It Is Not To My Taste

Your beliefs, preferences, tastes, and your prejudices constitute the most pernicious barrier to your objectivity in judging a speech. You may find that you distinctly favor a speech—or distinctly disfavor a speech—but ask yourself whether those likes or dislikes are relevant to judging the speech. For example, the choice of speech topic may be off putting to you—but try not to let this affect your judgment of the speaker's placement.

Judge by the given criteria

Unfamiliarity with the Judge's Form

If you are not familiar with the Judge's Form, you may distract yourself from judging the speech while you puzzle over it—don't let that happen.

Get competent at using the Judge’s Form before the contest starts.

Common Misconceptions

  • “It is not correct to use humor in the International Speech Competition” Wrong: do not downgrade a speech for using humor. Like any rhetorical technique, humor may be used in aid of supporting the speaker's message.
  • “A speech in the International Speech Contest should be inspirational or motivational” Actually, any type of speech may be given.
  • “The speaker disqualified himself by going over time” As a Contest Judge, you are not to enforce any time limit on the speech; that is the job of the Timer. Judge the speech without reference to the clock.
  • “The speaker has disqualified herself by violating a rule.” An individual judge must disregard any of the three bases under which a Contestant may be disqualified (see Protests and Disqualification below). However, other rule violations may be taken into account when a judge determines the placement of a speaker. For example, if a Contestant steps outside of the designated speaking area, this rule violation cannot disqualify him, but a judge may take this rule violation into account when filling out her ballot.

Using the Judge’s Form

Parts of the Form

Top portion—your worksheet

The top portion is not given to the counter: it is to aid your decision-making process.

Bottom portion—your ballot

The ballot must be complete and have names entered into each of the three placements, first, second, third, with no ties. Failing to enter a name in each placement disqualifies your ballot.

Tie-Breaking Judges fill out a different ballot: you rank each contestant from top to bottom; every contestant must be ranked.

You must sign your ballot. You will give it to the Counter sealed.

How to assign values on the worksheet

There are several techniques for filling out the worksheet

Fold-a-ballot method

Employ the far right column for the first speaker. When you have entered all your notes, fold that portion under: now the far right column will be used for speaker number 2. Repeat.

This method allows you to consider each speaker independently, without reference to the other speakers. When awarding points, you must have your own point of reference for each category, independent of any speaker.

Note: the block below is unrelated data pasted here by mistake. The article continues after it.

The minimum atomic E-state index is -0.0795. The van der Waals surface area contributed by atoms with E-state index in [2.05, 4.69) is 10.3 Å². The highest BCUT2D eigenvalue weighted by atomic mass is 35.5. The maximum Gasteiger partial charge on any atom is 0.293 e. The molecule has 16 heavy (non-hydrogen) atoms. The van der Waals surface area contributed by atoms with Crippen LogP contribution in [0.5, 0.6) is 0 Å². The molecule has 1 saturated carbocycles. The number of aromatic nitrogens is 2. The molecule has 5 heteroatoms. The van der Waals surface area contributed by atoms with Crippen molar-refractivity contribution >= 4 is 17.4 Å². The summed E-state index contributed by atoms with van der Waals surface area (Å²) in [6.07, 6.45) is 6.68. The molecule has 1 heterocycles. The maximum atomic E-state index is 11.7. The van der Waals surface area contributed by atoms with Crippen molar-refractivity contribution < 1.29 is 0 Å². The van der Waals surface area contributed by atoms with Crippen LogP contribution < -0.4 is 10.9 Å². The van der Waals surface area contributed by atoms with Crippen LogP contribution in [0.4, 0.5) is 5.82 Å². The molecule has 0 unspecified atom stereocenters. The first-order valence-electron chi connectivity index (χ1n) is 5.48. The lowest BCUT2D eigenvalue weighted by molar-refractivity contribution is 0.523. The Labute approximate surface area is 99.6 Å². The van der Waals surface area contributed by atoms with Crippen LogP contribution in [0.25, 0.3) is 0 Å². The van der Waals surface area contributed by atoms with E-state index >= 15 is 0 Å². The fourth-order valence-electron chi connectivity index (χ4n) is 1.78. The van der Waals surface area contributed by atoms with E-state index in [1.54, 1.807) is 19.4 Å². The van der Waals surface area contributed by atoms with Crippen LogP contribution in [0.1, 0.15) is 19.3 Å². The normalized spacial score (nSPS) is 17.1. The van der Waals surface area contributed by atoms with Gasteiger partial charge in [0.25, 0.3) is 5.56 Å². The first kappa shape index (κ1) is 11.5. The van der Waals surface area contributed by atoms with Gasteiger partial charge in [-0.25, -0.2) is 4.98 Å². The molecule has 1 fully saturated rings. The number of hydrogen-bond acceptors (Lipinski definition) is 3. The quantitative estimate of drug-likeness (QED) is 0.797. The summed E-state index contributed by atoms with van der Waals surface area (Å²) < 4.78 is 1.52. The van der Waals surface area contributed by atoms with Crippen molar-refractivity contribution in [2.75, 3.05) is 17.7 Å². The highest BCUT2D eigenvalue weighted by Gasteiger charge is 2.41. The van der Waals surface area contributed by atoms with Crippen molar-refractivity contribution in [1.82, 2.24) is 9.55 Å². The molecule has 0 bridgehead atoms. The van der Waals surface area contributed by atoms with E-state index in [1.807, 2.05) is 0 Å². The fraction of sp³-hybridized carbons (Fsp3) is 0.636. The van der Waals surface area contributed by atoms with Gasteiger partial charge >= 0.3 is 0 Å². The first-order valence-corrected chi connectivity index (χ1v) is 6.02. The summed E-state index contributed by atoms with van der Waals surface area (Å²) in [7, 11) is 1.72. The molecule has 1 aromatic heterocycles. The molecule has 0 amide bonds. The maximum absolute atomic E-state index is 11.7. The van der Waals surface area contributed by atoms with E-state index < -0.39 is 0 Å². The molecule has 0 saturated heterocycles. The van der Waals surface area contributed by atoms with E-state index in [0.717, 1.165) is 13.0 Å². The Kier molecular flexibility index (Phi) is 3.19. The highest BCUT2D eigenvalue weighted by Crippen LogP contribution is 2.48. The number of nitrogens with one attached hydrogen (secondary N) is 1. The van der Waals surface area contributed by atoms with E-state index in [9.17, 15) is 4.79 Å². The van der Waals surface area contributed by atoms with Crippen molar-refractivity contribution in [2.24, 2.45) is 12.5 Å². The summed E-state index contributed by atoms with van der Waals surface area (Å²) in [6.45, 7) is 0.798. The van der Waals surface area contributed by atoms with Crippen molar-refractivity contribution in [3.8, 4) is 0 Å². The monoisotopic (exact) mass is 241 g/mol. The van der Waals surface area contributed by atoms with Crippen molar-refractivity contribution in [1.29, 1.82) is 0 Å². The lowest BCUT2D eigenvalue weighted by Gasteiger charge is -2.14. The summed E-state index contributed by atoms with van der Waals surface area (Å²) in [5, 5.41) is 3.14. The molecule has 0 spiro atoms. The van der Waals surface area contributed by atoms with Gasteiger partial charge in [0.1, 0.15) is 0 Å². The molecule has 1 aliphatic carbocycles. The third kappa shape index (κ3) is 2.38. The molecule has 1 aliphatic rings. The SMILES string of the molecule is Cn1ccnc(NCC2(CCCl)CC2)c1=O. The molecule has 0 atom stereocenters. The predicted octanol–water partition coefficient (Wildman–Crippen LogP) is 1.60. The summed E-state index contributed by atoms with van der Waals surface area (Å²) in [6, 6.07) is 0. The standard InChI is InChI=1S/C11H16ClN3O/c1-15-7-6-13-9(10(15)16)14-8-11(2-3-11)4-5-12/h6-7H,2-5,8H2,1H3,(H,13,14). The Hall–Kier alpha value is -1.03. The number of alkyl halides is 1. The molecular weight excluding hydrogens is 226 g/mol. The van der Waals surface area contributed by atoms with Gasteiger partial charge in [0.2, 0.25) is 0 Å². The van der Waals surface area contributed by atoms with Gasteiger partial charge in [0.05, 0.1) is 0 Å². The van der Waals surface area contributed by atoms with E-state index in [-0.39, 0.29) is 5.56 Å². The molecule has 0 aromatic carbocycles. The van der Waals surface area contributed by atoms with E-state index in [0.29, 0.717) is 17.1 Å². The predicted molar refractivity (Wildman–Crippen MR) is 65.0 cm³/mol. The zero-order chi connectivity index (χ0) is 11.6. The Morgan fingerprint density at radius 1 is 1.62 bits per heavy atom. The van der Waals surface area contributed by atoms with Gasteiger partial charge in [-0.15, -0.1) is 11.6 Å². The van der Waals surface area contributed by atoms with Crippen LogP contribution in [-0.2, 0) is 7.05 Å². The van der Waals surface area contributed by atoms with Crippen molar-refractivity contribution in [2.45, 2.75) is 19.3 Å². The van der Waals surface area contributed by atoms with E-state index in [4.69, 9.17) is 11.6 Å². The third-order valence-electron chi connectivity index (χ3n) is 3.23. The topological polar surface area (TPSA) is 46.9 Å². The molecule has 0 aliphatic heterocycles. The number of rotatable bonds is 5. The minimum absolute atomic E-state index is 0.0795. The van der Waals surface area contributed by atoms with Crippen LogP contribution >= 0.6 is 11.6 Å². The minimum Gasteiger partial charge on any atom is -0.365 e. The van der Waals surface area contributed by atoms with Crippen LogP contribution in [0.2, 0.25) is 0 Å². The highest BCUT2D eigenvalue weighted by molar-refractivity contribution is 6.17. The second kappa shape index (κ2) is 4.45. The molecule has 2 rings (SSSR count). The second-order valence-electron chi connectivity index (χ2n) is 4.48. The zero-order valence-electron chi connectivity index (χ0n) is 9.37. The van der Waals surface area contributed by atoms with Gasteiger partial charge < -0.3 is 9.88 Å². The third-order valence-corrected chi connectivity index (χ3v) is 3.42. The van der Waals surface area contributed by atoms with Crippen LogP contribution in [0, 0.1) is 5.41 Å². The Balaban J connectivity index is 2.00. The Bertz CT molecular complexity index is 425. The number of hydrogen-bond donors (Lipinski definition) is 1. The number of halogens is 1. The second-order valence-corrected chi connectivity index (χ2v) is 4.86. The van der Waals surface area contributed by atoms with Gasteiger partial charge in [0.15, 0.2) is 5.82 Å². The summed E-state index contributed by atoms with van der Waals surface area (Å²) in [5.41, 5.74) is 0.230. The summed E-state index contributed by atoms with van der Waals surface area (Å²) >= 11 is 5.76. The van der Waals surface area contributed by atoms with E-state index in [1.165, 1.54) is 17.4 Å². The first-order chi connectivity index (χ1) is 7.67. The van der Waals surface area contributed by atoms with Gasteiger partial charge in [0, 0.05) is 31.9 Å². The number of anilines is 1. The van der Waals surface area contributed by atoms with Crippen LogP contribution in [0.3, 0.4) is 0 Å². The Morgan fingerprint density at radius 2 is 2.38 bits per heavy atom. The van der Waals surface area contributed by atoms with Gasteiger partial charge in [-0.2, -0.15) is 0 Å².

Take notes

Instead of using your worksheet during the speeches, simply take notes on the speaker. This method allows you to avoid getting caught up in considering any one judging category at the expense of another. When you enter your points for the second speaker, you will use the first speaker as a point of comparison.

To use this method, you should be able to judge a speech's many aspects without reference to a guide.

Use points

Assign point values to each category without reference to other contestants

Rank a contestant relative to the earlier contestants

Assign a relative value to a category; after all the contestants have spoken, assign the point values.

Worksheet categories

The major headings on the worksheet are Content, Deliver, and Language.

Content

The substance of the speaker’s message, representing 50% of the points. Consider Speech Development, Speech Effectiveness, and Speech Value.

Speech Development
  • Structure—did the speech have a clearly defined opening, body, and conclusion?
  • Organization—Was the speech organized so that the speaker’s ideas were lucid and flowed well? Could the listeners perceive them, visualize them, and follow their logic?
  • Flow—Did the speaker move smoothly from idea to idea, using effective transitions?
  • Purposeful—Did the speaker show a clear and well-defined purpose in the speech?
  • Pace—Did the speech move along gracefully?
  • Support—Did the speaker marshal facts, examples, and illustrations to support their positions?
Speech Effectiveness
  • Connection—How did the audience react to the speech and to its subject matter?
  • Relevance—Did the audience find the content relevant and appropriate to the occasion? Did the speaker consider the audience and the occasion during speech preparation?
  • Clarity—How well did the audience understand the speaker's goal?
  • Purpose—categorize the speech intent as entertainment, informative, persuasive, or inspirational.
  • Success—Compare the speaker’s intent with the reality of the accomplishment. Was the speaker successful in achieving their purpose?
Speech Value
  • Message—Did the speaker have something to say, the speech a clear message?